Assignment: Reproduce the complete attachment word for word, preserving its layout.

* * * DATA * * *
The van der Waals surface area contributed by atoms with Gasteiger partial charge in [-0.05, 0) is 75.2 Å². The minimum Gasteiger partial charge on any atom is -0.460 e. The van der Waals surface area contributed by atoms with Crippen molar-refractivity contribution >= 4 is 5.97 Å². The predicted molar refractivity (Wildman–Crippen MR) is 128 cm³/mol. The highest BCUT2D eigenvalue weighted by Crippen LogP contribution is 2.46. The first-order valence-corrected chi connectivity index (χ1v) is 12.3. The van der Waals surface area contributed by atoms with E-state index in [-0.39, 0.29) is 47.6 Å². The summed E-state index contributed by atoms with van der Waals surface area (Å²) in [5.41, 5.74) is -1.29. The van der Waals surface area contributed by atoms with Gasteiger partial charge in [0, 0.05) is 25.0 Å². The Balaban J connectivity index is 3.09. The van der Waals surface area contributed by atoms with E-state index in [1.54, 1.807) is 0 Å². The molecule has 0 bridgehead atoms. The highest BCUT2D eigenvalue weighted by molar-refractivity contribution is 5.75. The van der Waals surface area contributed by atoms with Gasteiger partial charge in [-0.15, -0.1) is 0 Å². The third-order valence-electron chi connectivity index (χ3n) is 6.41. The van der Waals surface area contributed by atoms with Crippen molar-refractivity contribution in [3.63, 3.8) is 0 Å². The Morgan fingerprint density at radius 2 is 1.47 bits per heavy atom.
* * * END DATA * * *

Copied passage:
The van der Waals surface area contributed by atoms with Gasteiger partial charge in [-0.05, 0) is 75.2 Å². The minimum Gasteiger partial charge on any atom is -0.460 e. The van der Waals surface area contributed by atoms with Crippen molar-refractivity contribution >= 4 is 5.97 Å². The predicted molar refractivity (Wildman–Crippen MR) is 128 cm³/mol. The highest BCUT2D eigenvalue weighted by Crippen LogP contribution is 2.46. The first-order valence-corrected chi connectivity index (χ1v) is 12.3. The van der Waals surface area contributed by atoms with E-state index in [-0.39, 0.29) is 47.6 Å². The summed E-state index contributed by atoms with van der Waals surface area (Å²) in [5.41, 5.74) is -1.29. The van der Waals surface area contributed by atoms with Gasteiger partial charge in [0, 0.05) is 25.0 Å². The Balaban J connectivity index is 3.09. The van der Waals surface area contributed by atoms with E-state index in [1.54, 1.807) is 0 Å². The molecule has 0 bridgehead atoms. The highest BCUT2D eigenvalue weighted by molar-refractivity contribution is 5.75. The van der Waals surface area contributed by atoms with Gasteiger partial charge in [-0.15, -0.1) is 0 Å². The third-order valence-electron chi connectivity index (χ3n) is 6.41. The van der Waals surface area contributed by atoms with Crippen molar-refractivity contribution in [3.63, 3.8) is 0 Å². The Morgan fingerprint density at radius 2 is 1.47 bits per heavy atom.